While it is definitely beneficial for good players to play with and against other top
players, the benefits really kick in when players attain a good technical base. Players in the early stages of skill acquisition (ages 6 to 12) need to experience success and develop the confidence to execute the skills. Many players who are thrown pre-maturely into a highly competitive environment against better opponents are not likely to try new tricks and are more likely to play conservatively and hold back. It might be better in the long term to be the big fish in a small pond for a while, before jumping into the big pond.
Parents need to monitor the amount of games their child is playing and make sure a rest and recovery period is implemented after each season. As a rough guideline, the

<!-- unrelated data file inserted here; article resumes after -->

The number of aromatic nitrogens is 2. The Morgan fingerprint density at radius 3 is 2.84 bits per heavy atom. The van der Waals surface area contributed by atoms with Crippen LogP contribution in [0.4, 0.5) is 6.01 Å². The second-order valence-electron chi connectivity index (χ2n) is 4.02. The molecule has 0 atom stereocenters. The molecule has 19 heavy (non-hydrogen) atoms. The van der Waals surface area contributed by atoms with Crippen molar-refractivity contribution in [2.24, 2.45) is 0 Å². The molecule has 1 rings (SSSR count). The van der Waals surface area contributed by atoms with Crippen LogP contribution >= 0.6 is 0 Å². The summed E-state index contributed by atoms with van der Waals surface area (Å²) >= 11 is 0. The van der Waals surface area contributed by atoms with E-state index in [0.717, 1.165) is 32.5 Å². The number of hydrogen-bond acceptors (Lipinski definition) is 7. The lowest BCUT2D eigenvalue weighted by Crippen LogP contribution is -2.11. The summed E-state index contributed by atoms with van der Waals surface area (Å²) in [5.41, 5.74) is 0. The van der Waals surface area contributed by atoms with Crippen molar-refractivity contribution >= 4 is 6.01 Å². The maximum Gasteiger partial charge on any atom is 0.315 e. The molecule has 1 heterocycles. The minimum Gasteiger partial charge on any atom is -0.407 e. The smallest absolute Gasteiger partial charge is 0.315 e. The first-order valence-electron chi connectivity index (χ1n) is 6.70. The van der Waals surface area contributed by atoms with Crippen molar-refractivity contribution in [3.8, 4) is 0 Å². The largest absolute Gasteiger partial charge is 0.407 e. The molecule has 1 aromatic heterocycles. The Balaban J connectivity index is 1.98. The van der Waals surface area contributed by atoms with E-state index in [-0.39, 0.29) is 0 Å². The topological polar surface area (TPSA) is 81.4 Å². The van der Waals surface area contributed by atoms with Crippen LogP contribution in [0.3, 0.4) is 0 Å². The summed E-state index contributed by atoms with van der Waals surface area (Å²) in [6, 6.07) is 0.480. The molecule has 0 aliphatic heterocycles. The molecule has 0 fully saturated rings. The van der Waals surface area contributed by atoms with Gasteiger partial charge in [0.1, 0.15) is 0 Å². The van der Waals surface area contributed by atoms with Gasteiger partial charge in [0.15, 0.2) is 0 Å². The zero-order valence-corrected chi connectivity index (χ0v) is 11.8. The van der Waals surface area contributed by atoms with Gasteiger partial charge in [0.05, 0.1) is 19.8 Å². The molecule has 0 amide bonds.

recommended number of games per year and the practice-to-game ratio are shown in the
table below:
Age Number of games Number of team practices per week
Group Per year Recreational Elite
U-8 20-30 2 2
U-10 20-30 2 3
U-12 30-40 2 3
U-14 30-40 2 3-4
U-16 40-50 2 4
U-18 40-50 2 4-5
Ideally, the games should be spread out in a frequency of one game per week. Also,
young players, especially between the ages of 8-16, who aspire to play at the professional level, should supplement the team practices with additional ball practice on their own.
Elite level players should set aside 4-8 weeks of off-season rest each year, for
regeneration and recharging. It’s hard for the top youth players to find time to rest since they are more likely to be involved with many programs simultaneously, such as club soccer, high school soccer and ODP. This is where the parents need to be educated and avoid getting carried away by all the tournaments and invitations and insist on rest periods.